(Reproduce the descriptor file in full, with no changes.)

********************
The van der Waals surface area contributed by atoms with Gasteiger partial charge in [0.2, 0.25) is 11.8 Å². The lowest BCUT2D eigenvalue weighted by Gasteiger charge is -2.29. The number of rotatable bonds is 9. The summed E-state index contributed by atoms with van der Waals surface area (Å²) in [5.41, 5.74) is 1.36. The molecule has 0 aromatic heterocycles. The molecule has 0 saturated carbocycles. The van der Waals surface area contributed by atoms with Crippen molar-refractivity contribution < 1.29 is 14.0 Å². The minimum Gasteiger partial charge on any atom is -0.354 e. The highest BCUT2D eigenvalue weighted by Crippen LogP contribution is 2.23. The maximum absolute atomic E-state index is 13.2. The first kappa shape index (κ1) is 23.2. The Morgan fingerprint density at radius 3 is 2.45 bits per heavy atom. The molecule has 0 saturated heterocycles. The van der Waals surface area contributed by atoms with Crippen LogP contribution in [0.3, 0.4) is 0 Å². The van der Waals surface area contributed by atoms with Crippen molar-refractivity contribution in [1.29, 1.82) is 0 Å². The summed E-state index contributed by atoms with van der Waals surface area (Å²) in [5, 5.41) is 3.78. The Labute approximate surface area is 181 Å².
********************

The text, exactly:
The van der Waals surface area contributed by atoms with Gasteiger partial charge in [0.2, 0.25) is 11.8 Å². The lowest BCUT2D eigenvalue weighted by Gasteiger charge is -2.29. The number of rotatable bonds is 9. The summed E-state index contributed by atoms with van der Waals surface area (Å²) in [5.41, 5.74) is 1.36. The molecule has 0 aromatic heterocycles. The molecule has 0 saturated carbocycles. The van der Waals surface area contributed by atoms with Crippen molar-refractivity contribution < 1.29 is 14.0 Å². The minimum Gasteiger partial charge on any atom is -0.354 e. The highest BCUT2D eigenvalue weighted by Crippen LogP contribution is 2.23. The maximum absolute atomic E-state index is 13.2. The first kappa shape index (κ1) is 23.2. The Morgan fingerprint density at radius 3 is 2.45 bits per heavy atom. The molecule has 0 saturated heterocycles. The van der Waals surface area contributed by atoms with Crippen LogP contribution in [0.3, 0.4) is 0 Å². The van der Waals surface area contributed by atoms with Crippen molar-refractivity contribution in [1.29, 1.82) is 0 Å². The summed E-state index contributed by atoms with van der Waals surface area (Å²) in [5, 5.41) is 3.78. The Labute approximate surface area is 181 Å².